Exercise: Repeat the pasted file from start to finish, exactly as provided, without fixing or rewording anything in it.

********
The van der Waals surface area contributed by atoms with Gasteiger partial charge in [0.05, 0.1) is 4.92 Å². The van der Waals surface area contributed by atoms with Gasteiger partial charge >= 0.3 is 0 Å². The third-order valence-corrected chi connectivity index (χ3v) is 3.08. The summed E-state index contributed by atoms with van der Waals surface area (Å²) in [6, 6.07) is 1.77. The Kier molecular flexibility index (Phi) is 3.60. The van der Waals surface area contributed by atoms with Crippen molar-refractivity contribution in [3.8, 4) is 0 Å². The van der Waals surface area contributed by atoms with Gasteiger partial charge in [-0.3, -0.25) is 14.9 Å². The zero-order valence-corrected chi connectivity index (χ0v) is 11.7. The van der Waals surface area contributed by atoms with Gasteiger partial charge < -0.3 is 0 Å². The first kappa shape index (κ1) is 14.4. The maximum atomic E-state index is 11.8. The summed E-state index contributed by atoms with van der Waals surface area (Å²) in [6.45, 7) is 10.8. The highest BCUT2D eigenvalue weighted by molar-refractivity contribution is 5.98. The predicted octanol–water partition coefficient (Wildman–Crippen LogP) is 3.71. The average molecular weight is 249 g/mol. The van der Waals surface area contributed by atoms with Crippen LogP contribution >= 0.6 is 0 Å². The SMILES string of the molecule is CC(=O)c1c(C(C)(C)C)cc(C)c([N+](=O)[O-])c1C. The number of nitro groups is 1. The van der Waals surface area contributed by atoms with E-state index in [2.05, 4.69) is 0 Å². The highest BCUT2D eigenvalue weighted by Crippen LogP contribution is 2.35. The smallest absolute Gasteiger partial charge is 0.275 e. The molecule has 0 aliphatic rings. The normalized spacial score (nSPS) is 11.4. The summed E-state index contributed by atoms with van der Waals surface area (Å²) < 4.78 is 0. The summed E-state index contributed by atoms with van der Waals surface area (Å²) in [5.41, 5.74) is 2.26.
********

The van der Waals surface area contributed by atoms with Gasteiger partial charge in [0.05, 0.1) is 4.92 Å². The van der Waals surface area contributed by atoms with Gasteiger partial charge >= 0.3 is 0 Å². The third-order valence-corrected chi connectivity index (χ3v) is 3.08. The summed E-state index contributed by atoms with van der Waals surface area (Å²) in [6, 6.07) is 1.77. The Kier molecular flexibility index (Phi) is 3.60. The van der Waals surface area contributed by atoms with Crippen molar-refractivity contribution in [3.8, 4) is 0 Å². The van der Waals surface area contributed by atoms with Gasteiger partial charge in [-0.3, -0.25) is 14.9 Å². The zero-order valence-corrected chi connectivity index (χ0v) is 11.7. The van der Waals surface area contributed by atoms with Gasteiger partial charge < -0.3 is 0 Å². The first kappa shape index (κ1) is 14.4. The maximum atomic E-state index is 11.8. The summed E-state index contributed by atoms with van der Waals surface area (Å²) in [6.45, 7) is 10.8. The highest BCUT2D eigenvalue weighted by molar-refractivity contribution is 5.98. The predicted octanol–water partition coefficient (Wildman–Crippen LogP) is 3.71. The average molecular weight is 249 g/mol. The van der Waals surface area contributed by atoms with Crippen LogP contribution >= 0.6 is 0 Å². The SMILES string of the molecule is CC(=O)c1c(C(C)(C)C)cc(C)c([N+](=O)[O-])c1C. The number of nitro groups is 1. The van der Waals surface area contributed by atoms with E-state index in [2.05, 4.69) is 0 Å². The highest BCUT2D eigenvalue weighted by Crippen LogP contribution is 2.35. The smallest absolute Gasteiger partial charge is 0.275 e. The molecule has 0 aliphatic rings. The normalized spacial score (nSPS) is 11.4. The summed E-state index contributed by atoms with van der Waals surface area (Å²) < 4.78 is 0. The summed E-state index contributed by atoms with van der Waals surface area (Å²) in [5.41, 5.74) is 2.26.